Answer: One of the things that really surprised me upon arriving in America is the high level of public infrastructural development in USA as compared to my country. In particular, I was surprised to find that all the public roads in America, including the roads in remote area of the country, are well-tarmacked and well maintained. Additionally, I would also say that I got really surprised at how fast things were in America. People are extremely time-conscious and usually have no time to waste. Back in Kenya, we would occasionally sit in informal groups in the evening hours to discuss political issues affecting the country. Generally, things are much slower in Kenya as compared to America. The other thing that particularly surprised me upon my arrival in America was the fact that it was not easy to get a job in America as I thought before coming to America. My main aim of coming to America was actually to find a well-paying job; I had tried in vain to find a good job in Kenya and for that reason I thought that moving to America would help me to easily find a well-paying job. To my surprise, it took me four years before I could find a well-paying job and I actually had to do a master’s degree in Engineering before I could find the job; after doing the master’s degree, I was employed as an Engineering teacher in a college. These two things really surprised me upon my arrival in America.
Question: What are the most challenges did you experience Mr Munene, as you were adjusting to life in the United States?
Answer: The greatest challenge that I went through as I was adjusting to life in USA was loneliness and difficulty in finding new friends in America. In my first three months in USA, I really missed my friends back home in Kenya and I had difficulty finding friends in USA; building friendship with people of different culture and different worldview was quite a challenge to me. With time, however, I managed to make some few friends and now I have a very rich social life in America. The second major challenge that I went through in America was getting used to American diet. Although American diet did not taste unpalatable to me, it took time, however, before I could get used to it; I really missed the Kenyan diet throughout my first year in the United States. You know, sometimes it just felt like I hadn’t eaten “real food” in a long time. However, with time I got to appreciate the American food.
Question: Mr. Munene, Would you like to ask me any question regarding the American culture so that I can share you my understanding to the American Culture from middle eastern view?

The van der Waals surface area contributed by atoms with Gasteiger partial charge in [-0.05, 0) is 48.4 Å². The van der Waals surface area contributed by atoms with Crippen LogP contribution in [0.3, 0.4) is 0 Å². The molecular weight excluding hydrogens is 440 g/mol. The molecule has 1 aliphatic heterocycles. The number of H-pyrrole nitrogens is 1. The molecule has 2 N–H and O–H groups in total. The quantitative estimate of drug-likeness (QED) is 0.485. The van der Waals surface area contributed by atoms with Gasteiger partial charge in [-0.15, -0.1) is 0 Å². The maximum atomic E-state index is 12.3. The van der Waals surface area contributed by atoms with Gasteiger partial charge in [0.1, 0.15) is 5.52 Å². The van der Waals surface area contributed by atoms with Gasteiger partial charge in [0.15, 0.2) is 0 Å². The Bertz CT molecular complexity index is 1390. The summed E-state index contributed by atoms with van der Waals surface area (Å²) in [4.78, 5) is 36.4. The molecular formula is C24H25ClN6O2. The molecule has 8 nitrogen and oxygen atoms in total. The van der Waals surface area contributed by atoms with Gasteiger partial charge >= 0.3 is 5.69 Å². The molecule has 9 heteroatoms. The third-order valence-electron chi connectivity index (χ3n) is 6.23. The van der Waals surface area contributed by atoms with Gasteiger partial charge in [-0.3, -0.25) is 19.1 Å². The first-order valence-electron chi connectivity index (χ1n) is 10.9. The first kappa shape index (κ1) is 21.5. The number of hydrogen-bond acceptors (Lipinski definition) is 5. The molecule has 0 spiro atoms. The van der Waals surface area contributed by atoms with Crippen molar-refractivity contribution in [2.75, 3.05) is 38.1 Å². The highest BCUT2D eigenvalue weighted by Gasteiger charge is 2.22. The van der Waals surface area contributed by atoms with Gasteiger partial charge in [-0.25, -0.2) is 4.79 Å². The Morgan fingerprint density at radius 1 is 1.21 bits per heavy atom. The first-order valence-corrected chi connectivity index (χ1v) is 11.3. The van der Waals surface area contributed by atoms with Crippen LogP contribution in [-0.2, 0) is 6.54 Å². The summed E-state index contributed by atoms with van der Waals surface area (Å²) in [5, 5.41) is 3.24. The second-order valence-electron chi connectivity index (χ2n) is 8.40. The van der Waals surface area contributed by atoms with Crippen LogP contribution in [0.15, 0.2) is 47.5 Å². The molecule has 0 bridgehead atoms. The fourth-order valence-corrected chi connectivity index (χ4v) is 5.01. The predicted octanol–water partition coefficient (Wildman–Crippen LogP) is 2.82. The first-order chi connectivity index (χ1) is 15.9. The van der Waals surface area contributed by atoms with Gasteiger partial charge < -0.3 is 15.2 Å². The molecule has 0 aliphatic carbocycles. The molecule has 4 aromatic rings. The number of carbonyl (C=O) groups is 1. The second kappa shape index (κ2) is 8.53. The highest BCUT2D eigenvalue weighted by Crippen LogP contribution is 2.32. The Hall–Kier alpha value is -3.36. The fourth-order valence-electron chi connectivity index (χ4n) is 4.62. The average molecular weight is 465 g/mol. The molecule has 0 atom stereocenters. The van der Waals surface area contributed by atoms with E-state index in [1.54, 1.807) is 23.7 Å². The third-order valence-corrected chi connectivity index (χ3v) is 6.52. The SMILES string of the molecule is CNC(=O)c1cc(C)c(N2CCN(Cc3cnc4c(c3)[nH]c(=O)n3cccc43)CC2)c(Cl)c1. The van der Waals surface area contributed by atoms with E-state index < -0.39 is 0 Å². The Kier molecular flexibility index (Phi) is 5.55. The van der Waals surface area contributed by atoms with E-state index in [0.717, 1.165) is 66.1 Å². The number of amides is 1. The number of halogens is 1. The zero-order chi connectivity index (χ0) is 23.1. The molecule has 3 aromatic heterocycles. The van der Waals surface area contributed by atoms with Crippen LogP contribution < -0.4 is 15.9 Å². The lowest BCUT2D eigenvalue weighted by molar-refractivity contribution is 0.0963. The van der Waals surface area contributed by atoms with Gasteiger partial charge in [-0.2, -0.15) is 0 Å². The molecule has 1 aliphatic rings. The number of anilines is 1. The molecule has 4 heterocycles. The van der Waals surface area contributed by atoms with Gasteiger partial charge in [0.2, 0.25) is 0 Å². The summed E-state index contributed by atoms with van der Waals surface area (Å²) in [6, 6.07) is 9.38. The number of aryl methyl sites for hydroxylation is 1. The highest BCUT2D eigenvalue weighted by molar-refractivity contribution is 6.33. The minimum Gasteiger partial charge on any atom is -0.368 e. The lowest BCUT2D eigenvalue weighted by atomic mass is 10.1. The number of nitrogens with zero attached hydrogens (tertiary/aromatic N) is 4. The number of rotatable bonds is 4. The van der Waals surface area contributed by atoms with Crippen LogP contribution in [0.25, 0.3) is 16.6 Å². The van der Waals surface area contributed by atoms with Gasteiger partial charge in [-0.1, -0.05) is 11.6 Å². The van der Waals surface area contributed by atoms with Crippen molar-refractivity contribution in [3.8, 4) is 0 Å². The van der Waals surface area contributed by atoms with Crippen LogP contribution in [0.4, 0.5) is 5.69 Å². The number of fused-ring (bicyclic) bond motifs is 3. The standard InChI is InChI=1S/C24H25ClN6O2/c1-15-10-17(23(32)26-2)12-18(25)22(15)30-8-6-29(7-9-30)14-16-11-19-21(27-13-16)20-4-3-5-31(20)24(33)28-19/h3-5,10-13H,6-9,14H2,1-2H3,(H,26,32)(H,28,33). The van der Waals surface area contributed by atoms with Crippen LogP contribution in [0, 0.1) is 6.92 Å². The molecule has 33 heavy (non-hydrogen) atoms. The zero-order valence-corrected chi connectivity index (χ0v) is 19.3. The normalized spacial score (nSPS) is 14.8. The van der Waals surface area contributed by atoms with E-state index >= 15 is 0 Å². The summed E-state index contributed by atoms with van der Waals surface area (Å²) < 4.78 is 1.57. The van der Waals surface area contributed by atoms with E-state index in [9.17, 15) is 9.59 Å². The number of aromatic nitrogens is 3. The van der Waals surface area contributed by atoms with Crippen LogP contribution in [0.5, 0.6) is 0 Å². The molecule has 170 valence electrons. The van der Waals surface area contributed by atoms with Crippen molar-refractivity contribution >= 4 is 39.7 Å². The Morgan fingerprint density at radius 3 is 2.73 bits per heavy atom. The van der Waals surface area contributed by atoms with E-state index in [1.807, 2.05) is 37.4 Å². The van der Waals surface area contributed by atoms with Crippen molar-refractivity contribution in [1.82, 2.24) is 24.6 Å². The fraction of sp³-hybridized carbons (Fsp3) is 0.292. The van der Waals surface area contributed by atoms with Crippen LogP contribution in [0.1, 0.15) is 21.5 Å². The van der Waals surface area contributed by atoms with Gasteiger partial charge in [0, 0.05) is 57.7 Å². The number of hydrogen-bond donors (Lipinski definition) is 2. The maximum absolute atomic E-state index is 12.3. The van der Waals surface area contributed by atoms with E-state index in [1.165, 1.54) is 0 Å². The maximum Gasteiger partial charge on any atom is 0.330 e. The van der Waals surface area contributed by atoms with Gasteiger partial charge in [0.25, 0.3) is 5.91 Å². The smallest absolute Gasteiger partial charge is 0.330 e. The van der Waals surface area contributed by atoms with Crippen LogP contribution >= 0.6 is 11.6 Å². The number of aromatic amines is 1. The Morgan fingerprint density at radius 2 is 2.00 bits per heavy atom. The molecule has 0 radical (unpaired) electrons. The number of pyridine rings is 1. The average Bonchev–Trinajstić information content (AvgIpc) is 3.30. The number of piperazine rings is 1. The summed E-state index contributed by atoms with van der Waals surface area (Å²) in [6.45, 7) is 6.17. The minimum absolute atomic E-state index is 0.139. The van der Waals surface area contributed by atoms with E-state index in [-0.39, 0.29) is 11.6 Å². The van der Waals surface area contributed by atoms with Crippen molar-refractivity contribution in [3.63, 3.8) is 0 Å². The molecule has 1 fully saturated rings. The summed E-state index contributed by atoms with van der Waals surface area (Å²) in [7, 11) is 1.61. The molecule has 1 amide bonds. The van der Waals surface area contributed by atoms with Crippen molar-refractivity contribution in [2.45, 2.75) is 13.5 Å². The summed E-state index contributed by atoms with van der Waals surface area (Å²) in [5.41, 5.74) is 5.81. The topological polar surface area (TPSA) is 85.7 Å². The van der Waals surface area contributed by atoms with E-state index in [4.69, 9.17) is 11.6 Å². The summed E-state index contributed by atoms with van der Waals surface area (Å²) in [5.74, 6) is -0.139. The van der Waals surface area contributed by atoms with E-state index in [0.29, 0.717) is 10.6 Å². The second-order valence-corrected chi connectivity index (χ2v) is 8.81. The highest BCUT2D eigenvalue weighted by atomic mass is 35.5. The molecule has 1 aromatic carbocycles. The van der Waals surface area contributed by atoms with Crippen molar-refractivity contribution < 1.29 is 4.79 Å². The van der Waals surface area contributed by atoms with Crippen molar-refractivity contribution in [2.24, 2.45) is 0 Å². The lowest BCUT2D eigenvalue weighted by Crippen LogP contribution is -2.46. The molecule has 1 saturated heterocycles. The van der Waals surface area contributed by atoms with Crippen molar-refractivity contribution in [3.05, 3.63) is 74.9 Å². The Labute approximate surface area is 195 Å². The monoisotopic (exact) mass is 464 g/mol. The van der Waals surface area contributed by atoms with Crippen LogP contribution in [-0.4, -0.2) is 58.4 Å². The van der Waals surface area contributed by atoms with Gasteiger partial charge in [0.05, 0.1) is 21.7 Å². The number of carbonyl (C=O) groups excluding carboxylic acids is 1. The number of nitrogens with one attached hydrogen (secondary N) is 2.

Answer: Yes, of course. The question that I would like to ask you is: what is the general American view on dressing? I have always wanted to understand the American philosophy of dressing and fashion in general. Besides, I would like to know how people treat you when they see you in Arabian clothing and, of course, the idea of veiling.
My Response: Well, you should understand two things about American culture Mr.Munene before you understand their philosophy of dressing. First, you should understand that the USA society has a liberal view of dressing. Secondly, there are no major cultural restrictions in the United States on dressing. For that reason, therefore, people are free to dress in whichever manner they wish as long as they dress decently, and they do not violate the principle of public decency. This is quite different from my own background in the Middle East, especially if you are a woman. The dress code is such an important issue in the Middle East as it is part of the long-standing Arabian culture for women to veil. However, for men the situation is a bit different because the culture is a bit liberal on their dress code. Of course, people here feel that women from the Middle East are unduly oppressed because their dress code is restricted. While it is true to some extent, the general perception here is tremendously exaggerated. The practice of veiling, for instance, is a mark of respect for women from the Middle East and that is the reason most of us revere it. However, that’s not how people look at it here. You would not be surprised at someone sympathising with you publicly for veiling. You know, you really get the feeling that you are totally misunderstood.
A Description of the difference in nonverbal communication between my interviewee and me
The main difference in nonverbal communication between me and my interviewee is that my interviewee seemed quite enthusiastic while expressing various aspects of his culture, but he seemed less enthusiastic while expressing various aspects of American culture as he understood the American culture; for me, however, I maintained the same tone throughout the interview and I did not raise or lower my tone as I interviewed or explained something to my interviewee.
A Description of the different worldviews between me and my interviewee
In interviewing Mr. Munene, I have realized that Mr. Munene has a conservative worldview while I have a liberal worldview. Mr. Munene views the world through the conservative lens while I view the world through the liberal lens.
A Description of my Reaction to this Interviewee
Before I conducted this interview, the main stereotype that I had of the Kenyan immigrants was that Kenyan immigrants never fully integrated into the American society; the other misconception that I had of Kenyan immigrants was that Kenyan immigrants view their culture as being superior to other cultures. Through this interview, however, I have realized that Kenyan immigrants actually get fully integrated into American culture, although the integration takes quite some time. Through the interview, I have also learnt that the Kenyan immigrants do not regard their culture as being superior to other cultures; the interview actually made me to learn that Kenyan immigrants appreciates positive aspects of other cultures. Read More